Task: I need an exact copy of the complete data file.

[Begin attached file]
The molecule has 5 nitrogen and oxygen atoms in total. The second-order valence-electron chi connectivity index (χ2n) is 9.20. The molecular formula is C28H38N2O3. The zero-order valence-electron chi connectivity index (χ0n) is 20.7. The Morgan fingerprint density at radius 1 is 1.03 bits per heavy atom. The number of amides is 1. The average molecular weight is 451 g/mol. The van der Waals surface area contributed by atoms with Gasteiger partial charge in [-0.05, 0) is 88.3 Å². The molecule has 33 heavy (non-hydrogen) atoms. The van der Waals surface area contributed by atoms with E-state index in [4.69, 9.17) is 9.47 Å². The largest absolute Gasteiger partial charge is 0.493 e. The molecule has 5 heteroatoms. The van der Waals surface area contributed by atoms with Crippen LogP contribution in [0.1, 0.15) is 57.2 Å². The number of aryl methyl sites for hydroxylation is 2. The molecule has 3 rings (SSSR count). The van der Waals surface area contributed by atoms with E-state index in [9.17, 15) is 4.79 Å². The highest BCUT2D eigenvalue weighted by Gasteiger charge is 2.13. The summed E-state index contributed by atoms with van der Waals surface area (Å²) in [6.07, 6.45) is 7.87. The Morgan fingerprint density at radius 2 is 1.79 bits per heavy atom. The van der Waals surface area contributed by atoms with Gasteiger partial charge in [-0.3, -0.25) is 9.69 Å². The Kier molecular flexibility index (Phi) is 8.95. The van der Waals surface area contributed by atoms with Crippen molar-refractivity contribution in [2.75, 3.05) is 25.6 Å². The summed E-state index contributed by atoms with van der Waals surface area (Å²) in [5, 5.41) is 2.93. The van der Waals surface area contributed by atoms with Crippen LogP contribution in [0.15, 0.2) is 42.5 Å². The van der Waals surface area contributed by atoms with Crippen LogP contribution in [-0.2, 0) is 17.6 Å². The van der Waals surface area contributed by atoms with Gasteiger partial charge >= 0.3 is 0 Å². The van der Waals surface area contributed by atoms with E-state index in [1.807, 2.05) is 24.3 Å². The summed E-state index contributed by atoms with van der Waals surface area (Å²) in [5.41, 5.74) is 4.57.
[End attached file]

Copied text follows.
The molecule has 5 nitrogen and oxygen atoms in total. The second-order valence-electron chi connectivity index (χ2n) is 9.20. The molecular formula is C28H38N2O3. The zero-order valence-electron chi connectivity index (χ0n) is 20.7. The Morgan fingerprint density at radius 1 is 1.03 bits per heavy atom. The number of amides is 1. The average molecular weight is 451 g/mol. The van der Waals surface area contributed by atoms with Gasteiger partial charge in [-0.05, 0) is 88.3 Å². The molecule has 33 heavy (non-hydrogen) atoms. The van der Waals surface area contributed by atoms with E-state index in [4.69, 9.17) is 9.47 Å². The largest absolute Gasteiger partial charge is 0.493 e. The molecule has 5 heteroatoms. The van der Waals surface area contributed by atoms with Crippen LogP contribution in [0.1, 0.15) is 57.2 Å². The number of aryl methyl sites for hydroxylation is 2. The molecule has 3 rings (SSSR count). The van der Waals surface area contributed by atoms with E-state index in [9.17, 15) is 4.79 Å². The highest BCUT2D eigenvalue weighted by Gasteiger charge is 2.13. The summed E-state index contributed by atoms with van der Waals surface area (Å²) in [6.07, 6.45) is 7.87. The Morgan fingerprint density at radius 2 is 1.79 bits per heavy atom. The van der Waals surface area contributed by atoms with Gasteiger partial charge in [-0.3, -0.25) is 9.69 Å². The Kier molecular flexibility index (Phi) is 8.95. The van der Waals surface area contributed by atoms with Crippen molar-refractivity contribution in [2.75, 3.05) is 25.6 Å². The summed E-state index contributed by atoms with van der Waals surface area (Å²) in [5, 5.41) is 2.93. The van der Waals surface area contributed by atoms with Crippen LogP contribution in [0.15, 0.2) is 42.5 Å². The van der Waals surface area contributed by atoms with Crippen LogP contribution in [-0.2, 0) is 17.6 Å². The van der Waals surface area contributed by atoms with Gasteiger partial charge >= 0.3 is 0 Å². The van der Waals surface area contributed by atoms with E-state index in [1.807, 2.05) is 24.3 Å². The summed E-state index contributed by atoms with van der Waals surface area (Å²) in [5.41, 5.74) is 4.57.